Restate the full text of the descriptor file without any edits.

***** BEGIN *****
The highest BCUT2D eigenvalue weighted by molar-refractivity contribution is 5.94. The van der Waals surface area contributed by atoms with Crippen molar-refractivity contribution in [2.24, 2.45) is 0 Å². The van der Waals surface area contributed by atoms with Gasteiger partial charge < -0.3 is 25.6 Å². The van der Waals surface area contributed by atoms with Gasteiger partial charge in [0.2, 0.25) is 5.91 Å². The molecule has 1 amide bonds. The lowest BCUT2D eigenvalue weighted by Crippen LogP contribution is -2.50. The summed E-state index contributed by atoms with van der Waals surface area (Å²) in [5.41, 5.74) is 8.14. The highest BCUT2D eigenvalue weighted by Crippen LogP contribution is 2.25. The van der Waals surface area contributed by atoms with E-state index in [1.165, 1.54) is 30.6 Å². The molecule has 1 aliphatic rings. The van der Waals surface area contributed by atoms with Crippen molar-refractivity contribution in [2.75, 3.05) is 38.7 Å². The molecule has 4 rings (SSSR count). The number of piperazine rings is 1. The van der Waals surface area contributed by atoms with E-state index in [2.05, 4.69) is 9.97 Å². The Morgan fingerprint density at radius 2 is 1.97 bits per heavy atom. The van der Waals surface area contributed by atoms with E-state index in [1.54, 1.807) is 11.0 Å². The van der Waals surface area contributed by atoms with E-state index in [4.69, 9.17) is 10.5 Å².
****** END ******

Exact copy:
The highest BCUT2D eigenvalue weighted by molar-refractivity contribution is 5.94. The van der Waals surface area contributed by atoms with Crippen molar-refractivity contribution in [2.24, 2.45) is 0 Å². The van der Waals surface area contributed by atoms with Gasteiger partial charge < -0.3 is 25.6 Å². The van der Waals surface area contributed by atoms with Gasteiger partial charge in [0.2, 0.25) is 5.91 Å². The molecule has 1 amide bonds. The lowest BCUT2D eigenvalue weighted by Crippen LogP contribution is -2.50. The summed E-state index contributed by atoms with van der Waals surface area (Å²) in [5.41, 5.74) is 8.14. The highest BCUT2D eigenvalue weighted by Crippen LogP contribution is 2.25. The van der Waals surface area contributed by atoms with E-state index in [1.165, 1.54) is 30.6 Å². The molecule has 1 aliphatic rings. The van der Waals surface area contributed by atoms with Crippen molar-refractivity contribution in [2.75, 3.05) is 38.7 Å². The molecule has 4 rings (SSSR count). The number of piperazine rings is 1. The van der Waals surface area contributed by atoms with E-state index in [2.05, 4.69) is 9.97 Å². The Morgan fingerprint density at radius 2 is 1.97 bits per heavy atom. The van der Waals surface area contributed by atoms with E-state index in [1.54, 1.807) is 11.0 Å². The van der Waals surface area contributed by atoms with E-state index in [4.69, 9.17) is 10.5 Å².